New Glarus Wisconsin Belgian Red

I spent  this weekend in small town Wisconsin with some friends to attend the best ever Valentines Day bicycle race. The race took place on the well frozen and slippery Lake Menomonie and required us to make it to 8 stops around the lake, how we chose to get there was up to us but I can assure you almost everyone fell at least; a lot. The warm temps (40 degrees) that we were blessed with the few days before the weekend were of no help as the rain that ensued melted the nice layer of snow covering the lake and exposed us to nothing but slick ice. People with wide tires and studs were in decent shape, however the bike I was riding lacked studs on the back tire and it was almost impossible to get traction. Though I had a grand time I’ve never walked my bicycle so much in a bike race nor fallen so many times. Sadly the worst time I fell I was just walking the bike and I wasn’t even drunk, maybe it just wanted to cuddle. Oh well, no visible bruises or blood so I think it went well. Many thanks to the organizers and for the hospitality  and great community we were welcomed into.  Though it was strange for me to ride in a city that has more or less a one street business district it was wonderfully refreshing to enjoy the freedom small towns offer. Though reminiscing is dandy this blog is about beer so I will cut to the chase. Today I will be enjoying another of the many brews I brought back from my trip and this time it is truly a Wisconsin beer. From the humble folk of New Glarus Brewing I have a somewhat less humble wax sealed 750ml bottle of their Wisconsin Belgian Red. Apparently each bottle of this ale contains an entire pound of local Door County cherries. Pretty impressive, guess I know what this beer is going to taste like. They seem to be very proud of this ale and I hope to be as well. Pours a very deep cherry color that is very bright when brought to light and only semi translucent but much darker when not in direct light. I managed to produce almost three fingers of playful light pink head with a slightly heavy pour that lasts for a few minutes. Smells largely of cherries, so much so it almost seems artificial but I have more faith in New Glarus than that. Aroma is rather wine like, slightly tart and carbonated,  with a barely alcoholic sweet cherry wrapping up the smell. Reminds me a bit of a Italian soda. Holy fucking cherry! Upon my first sip you could convince me I am drinking pure cherry juice. Body is rather light though I feel a bit like im drinking carbonated yogurt, the mouthfeel just isn’t that thick or creamy. This beer tastes of almost nothing other than carbonated cherry, some sweet, some sour giving it a nice balance. You get a nice maltiness in the mouthfeel but you can’t really taste it, or at least not separate it from the massive cherry profile. This is certainly a fruity beer in the Lambic style but with a less heavy more Americanized body and mouthfeel. Not quite my style but I am enjoying sipping on it as I type this. With a 5.1% ABV and almost no alcoholic taste this should be  a very approachable ale for those not used to beer. If you are a fan of Lambics, fruit ales or even just cherries in general you should enjoy this flavorful brew. Would be a great accompaniment for desert, particularly one with vanilla ice cream. New Glarus float anyone? Give it a shot and ride your bike.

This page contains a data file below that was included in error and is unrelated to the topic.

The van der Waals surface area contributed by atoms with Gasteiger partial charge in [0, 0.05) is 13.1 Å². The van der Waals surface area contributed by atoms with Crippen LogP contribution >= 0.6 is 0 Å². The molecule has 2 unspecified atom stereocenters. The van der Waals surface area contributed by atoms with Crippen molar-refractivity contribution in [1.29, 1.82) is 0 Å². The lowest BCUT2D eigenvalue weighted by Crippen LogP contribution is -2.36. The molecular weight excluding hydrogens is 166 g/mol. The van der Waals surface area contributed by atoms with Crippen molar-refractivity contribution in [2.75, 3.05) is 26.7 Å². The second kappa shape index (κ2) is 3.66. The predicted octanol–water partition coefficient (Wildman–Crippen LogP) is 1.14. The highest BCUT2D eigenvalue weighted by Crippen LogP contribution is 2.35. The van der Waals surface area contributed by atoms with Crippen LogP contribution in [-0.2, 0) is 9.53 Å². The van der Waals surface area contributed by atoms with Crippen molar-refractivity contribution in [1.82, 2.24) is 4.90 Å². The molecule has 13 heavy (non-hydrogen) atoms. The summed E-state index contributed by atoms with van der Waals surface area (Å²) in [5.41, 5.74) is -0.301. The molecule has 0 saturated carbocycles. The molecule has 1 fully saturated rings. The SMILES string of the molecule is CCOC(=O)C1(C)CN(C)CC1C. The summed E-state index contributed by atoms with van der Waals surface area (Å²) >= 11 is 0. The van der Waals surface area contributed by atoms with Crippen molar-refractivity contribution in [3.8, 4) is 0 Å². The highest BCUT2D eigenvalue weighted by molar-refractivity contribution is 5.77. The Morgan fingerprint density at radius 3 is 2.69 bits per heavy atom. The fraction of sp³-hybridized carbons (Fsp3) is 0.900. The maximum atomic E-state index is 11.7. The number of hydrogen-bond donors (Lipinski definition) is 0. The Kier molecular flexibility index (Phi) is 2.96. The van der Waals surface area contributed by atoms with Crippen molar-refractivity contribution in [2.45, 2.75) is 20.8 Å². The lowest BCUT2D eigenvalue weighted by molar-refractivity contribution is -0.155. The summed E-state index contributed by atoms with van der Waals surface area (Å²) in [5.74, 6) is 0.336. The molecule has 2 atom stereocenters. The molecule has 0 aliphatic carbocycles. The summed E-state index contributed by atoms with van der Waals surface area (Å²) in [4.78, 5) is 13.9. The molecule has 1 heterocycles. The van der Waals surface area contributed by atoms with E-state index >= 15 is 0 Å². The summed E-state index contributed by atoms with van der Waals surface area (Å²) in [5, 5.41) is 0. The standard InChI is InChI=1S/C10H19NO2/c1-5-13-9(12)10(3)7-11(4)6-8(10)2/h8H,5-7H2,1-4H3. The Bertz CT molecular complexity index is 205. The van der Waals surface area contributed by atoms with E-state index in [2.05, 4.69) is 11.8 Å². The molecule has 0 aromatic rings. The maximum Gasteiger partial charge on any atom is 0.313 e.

New Glarus Wisconsin Belgian Red

3 Responses to “New Glarus Wisconsin Belgian Red”

  1. I actually prefer their Raspberry Tart over this one.

  2. Funny, that’s exactly what my friend Will, who lives in Wisconsin said. Though he did add that he prefers raspberries to cherries as part of the reasoning. I’m not certain which fruit I prefer because they are both tasty, as are the grapes I’m eating now. Luckily I have a bottle of the Raspberry Tart in my fridge at home waiting for me to enjoy.

  3. […] in the beginning of the sip. The favorites of the day were their classic Wisconsin Belgian Red [review] which was fantastic off tap & their new Golden Ale a delicious very purely Brett flavored ale […]

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